This MSc is for those looking for a research career in environmental bioscience or to improve their employment prospects in governmental or non-governmental organisations concerned with environmental policy development. Graduates could expect to work in areas related to sustainability in farming systems, rural development, environmental management, science communication, policy and consultancy.
Our dedicated placement officer can help you explore opportunities to secure a work or project placement.
The highlight of my time at Warwick was having the opportunity to undertake a three month placement at the Canal and River Trust. This provided me with invaluable industry experience that has significantly benefited my CV, allowed me to communicate with multiple organisations whilst working on ecological management plans, and provided me with contacts that are helpful to offer opportunities of future employment.
Alumni job titles include:
- Policy Outreach Officer at Climate Change Consortium of Wales
- Science Editor and Marketing Manager
- Environmental Marketing Officer
- Global Sustainability Manager at Molson Coors Brewing
- Integrated Farm Management promotion for LEAF (Linking Environment and Farming)
- Environmental and Ecological Consultant at Engineering Services Consultancy Ltd
Signatory Operations Officer at Principles for Responsible Investment
- Supply Chain Coordinator at Mitie Waste & Environmental
Ecological Project Officer at Middlemarch Environmental Limited
Environmental Consultant at WSP | Parsons Brinckerhoff
- Terrestrial Biodiversity Advisor for Natural England
Graduated in 2010
First Degree: Biology
First job after graduating: Sustainability Analyst, Molson Coors Brewing (UK) Ltd.
Subsequent job: CSR & Sustainability Manager, The Goodwood Group
Learning about the latest thinking on food and framing sustainability was the best thing about the MSc. Also becoming friends with people from all around the world.
Sampling the abundance of butterflies at the University of Warwick to assess biodiversity and to provide advice on conservation.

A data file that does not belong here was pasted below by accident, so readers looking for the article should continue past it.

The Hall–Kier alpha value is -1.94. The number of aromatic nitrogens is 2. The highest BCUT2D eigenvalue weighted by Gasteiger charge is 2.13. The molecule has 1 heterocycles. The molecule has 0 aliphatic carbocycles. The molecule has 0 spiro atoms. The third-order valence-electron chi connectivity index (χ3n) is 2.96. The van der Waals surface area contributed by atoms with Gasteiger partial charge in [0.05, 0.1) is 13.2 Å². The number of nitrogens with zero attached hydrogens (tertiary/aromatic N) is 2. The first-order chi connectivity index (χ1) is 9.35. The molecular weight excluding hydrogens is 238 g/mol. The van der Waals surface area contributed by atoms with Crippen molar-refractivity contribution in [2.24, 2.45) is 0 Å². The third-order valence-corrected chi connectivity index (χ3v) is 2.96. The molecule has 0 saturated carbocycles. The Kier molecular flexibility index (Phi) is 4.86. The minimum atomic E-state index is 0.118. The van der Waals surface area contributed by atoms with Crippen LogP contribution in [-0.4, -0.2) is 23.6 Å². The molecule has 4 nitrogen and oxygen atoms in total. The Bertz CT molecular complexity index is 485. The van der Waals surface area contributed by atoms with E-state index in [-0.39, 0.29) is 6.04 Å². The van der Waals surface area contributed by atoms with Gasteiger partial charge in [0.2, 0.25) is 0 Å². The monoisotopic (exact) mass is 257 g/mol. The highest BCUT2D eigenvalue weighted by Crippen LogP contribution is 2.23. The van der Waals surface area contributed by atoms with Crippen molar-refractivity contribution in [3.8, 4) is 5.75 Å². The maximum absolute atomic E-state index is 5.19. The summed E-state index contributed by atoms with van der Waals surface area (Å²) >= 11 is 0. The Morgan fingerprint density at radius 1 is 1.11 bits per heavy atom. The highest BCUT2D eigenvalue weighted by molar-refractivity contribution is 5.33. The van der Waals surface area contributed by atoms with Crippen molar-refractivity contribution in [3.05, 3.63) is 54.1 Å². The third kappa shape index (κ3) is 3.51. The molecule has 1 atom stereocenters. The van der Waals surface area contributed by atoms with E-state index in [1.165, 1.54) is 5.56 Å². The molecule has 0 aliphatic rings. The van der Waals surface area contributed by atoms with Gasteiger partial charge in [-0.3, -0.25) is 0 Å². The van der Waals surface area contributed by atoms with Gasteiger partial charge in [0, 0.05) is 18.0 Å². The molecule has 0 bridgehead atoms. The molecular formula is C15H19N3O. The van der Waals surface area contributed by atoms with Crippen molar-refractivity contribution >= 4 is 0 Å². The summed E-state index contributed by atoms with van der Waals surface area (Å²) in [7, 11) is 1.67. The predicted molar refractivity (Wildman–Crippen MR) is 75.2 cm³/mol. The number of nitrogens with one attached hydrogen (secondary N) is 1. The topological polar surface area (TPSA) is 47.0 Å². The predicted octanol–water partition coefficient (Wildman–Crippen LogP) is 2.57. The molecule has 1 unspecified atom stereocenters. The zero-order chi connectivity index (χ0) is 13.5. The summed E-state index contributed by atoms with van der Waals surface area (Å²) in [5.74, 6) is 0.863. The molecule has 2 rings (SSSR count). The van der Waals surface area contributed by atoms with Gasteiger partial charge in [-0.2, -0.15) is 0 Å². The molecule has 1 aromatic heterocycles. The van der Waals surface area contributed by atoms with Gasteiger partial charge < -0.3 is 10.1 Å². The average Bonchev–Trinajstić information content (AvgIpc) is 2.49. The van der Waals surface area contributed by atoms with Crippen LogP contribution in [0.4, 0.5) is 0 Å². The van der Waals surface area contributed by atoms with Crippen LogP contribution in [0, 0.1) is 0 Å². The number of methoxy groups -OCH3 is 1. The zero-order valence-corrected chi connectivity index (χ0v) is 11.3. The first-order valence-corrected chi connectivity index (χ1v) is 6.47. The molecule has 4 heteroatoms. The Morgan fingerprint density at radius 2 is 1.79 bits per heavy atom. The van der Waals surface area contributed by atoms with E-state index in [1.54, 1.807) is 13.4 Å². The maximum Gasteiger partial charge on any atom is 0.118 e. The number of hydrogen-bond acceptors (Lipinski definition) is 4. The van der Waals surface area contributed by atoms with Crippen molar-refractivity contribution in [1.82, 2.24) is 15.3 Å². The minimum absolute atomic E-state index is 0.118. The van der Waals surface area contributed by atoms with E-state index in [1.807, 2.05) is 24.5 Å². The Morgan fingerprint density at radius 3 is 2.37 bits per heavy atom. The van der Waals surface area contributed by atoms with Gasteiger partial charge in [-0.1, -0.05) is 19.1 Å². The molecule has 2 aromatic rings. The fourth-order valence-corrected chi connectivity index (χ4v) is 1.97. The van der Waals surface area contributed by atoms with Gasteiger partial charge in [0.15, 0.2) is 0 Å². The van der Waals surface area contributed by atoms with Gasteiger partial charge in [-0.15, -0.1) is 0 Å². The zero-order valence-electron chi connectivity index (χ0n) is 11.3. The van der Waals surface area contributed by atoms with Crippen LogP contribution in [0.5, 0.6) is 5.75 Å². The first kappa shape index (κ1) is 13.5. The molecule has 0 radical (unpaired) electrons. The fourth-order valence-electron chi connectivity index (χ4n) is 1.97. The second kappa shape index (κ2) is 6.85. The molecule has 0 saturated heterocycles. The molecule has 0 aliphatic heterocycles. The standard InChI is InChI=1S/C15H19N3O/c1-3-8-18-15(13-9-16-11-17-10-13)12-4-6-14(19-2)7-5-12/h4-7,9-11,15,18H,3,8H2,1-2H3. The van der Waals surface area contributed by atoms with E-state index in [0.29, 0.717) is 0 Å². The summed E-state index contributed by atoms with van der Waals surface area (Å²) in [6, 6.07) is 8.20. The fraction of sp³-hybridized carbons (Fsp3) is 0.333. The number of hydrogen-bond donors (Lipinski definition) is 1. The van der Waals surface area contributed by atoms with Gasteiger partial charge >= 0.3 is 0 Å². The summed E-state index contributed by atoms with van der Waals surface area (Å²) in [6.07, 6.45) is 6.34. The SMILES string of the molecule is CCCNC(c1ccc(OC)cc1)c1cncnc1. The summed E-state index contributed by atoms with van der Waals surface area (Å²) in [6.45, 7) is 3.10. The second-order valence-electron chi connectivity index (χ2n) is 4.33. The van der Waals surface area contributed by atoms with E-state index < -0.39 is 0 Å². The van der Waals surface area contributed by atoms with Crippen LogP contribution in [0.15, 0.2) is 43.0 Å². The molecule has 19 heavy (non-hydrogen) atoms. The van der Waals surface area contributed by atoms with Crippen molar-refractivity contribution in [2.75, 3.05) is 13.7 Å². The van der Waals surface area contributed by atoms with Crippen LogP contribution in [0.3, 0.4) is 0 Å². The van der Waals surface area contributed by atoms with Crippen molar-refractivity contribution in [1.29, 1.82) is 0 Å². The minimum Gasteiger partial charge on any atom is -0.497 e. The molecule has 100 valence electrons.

Robert Clark - supervisor Rosemary Collier
The aim of Rob’s project was to use established methods to survey land owned by the University of Warwick to assess the abundance of butterflies, to use this information as an indicator of habitat health and to provide the University with recommendations for the future management of these habitats. He recorded the abundance of butterfly species around the University of Warwick central and Wellesbourne campuses, investigated associations between the abundance of adult butterflies and the abundance of larval and adult host plants and provided recommendations to the University about how best to protect and improve the habitats and biodiversity around the campus.
Rob’s project has shown that there are a good number of butterflies on University of Warwick land, indicating that there are biodiverse habitats. However, different areas vary greatly in the numbers of both individuals and species seen and no rare or endangered species were seen during the study. General recommendations were made about how the University can better manage its land in order to promote more species, with specific plans suggested for three endangered species that Butterfly Conservation is actively attempting to conserve.
Chris Talbot (Habitat Biodiversity Audit Partnership), Mike Slater (Butterfly Conservation Warwickshire), Lois Browne (Warwickshire Biological Records Centre) and the University of Warwick Estates Team all provided Rob with information and advice.